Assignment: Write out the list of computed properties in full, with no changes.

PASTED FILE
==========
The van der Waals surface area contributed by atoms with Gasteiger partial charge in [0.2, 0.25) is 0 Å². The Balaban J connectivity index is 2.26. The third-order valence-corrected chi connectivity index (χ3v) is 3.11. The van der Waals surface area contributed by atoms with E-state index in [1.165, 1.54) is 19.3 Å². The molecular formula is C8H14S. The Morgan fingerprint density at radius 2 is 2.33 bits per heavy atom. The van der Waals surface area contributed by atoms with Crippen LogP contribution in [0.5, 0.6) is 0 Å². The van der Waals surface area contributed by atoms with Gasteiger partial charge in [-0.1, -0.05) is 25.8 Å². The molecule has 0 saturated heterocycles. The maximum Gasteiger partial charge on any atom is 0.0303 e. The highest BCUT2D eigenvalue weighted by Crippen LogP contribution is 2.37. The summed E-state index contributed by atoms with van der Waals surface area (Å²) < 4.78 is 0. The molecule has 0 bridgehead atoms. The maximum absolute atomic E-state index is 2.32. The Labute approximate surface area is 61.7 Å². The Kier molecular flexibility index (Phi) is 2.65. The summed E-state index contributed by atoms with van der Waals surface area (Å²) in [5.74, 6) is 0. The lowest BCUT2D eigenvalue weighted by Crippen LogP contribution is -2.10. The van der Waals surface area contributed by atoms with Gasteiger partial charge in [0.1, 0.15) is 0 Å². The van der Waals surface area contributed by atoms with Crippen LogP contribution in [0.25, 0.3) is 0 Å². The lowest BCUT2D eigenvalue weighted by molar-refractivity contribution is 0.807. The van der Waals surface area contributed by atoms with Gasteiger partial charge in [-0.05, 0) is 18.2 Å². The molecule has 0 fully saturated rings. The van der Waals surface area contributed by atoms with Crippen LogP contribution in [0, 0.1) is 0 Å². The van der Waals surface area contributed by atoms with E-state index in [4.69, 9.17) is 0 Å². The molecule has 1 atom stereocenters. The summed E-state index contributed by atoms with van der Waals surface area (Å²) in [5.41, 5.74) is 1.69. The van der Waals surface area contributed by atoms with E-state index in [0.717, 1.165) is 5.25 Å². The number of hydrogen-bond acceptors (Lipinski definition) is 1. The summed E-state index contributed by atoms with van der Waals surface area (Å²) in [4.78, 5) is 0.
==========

The van der Waals surface area contributed by atoms with Gasteiger partial charge in [0.2, 0.25) is 0 Å². The Balaban J connectivity index is 2.26. The third-order valence-corrected chi connectivity index (χ3v) is 3.11. The van der Waals surface area contributed by atoms with E-state index in [1.165, 1.54) is 19.3 Å². The molecular formula is C8H14S. The Morgan fingerprint density at radius 2 is 2.33 bits per heavy atom. The van der Waals surface area contributed by atoms with Crippen LogP contribution in [0.5, 0.6) is 0 Å². The van der Waals surface area contributed by atoms with Gasteiger partial charge in [-0.1, -0.05) is 25.8 Å². The molecule has 0 saturated heterocycles. The maximum Gasteiger partial charge on any atom is 0.0303 e. The highest BCUT2D eigenvalue weighted by Crippen LogP contribution is 2.37. The summed E-state index contributed by atoms with van der Waals surface area (Å²) < 4.78 is 0. The molecule has 0 bridgehead atoms. The maximum absolute atomic E-state index is 2.32. The Labute approximate surface area is 61.7 Å². The Kier molecular flexibility index (Phi) is 2.65. The summed E-state index contributed by atoms with van der Waals surface area (Å²) in [5.74, 6) is 0. The lowest BCUT2D eigenvalue weighted by Crippen LogP contribution is -2.10. The van der Waals surface area contributed by atoms with Gasteiger partial charge in [0.1, 0.15) is 0 Å². The van der Waals surface area contributed by atoms with Crippen LogP contribution in [0.25, 0.3) is 0 Å². The lowest BCUT2D eigenvalue weighted by molar-refractivity contribution is 0.807. The van der Waals surface area contributed by atoms with Gasteiger partial charge in [-0.05, 0) is 18.2 Å². The molecule has 0 fully saturated rings. The van der Waals surface area contributed by atoms with Crippen LogP contribution in [0, 0.1) is 0 Å². The van der Waals surface area contributed by atoms with E-state index in [4.69, 9.17) is 0 Å². The molecule has 1 atom stereocenters. The summed E-state index contributed by atoms with van der Waals surface area (Å²) in [5.41, 5.74) is 1.69. The van der Waals surface area contributed by atoms with E-state index in [0.717, 1.165) is 5.25 Å². The number of hydrogen-bond acceptors (Lipinski definition) is 1. The summed E-state index contributed by atoms with van der Waals surface area (Å²) in [4.78, 5) is 0.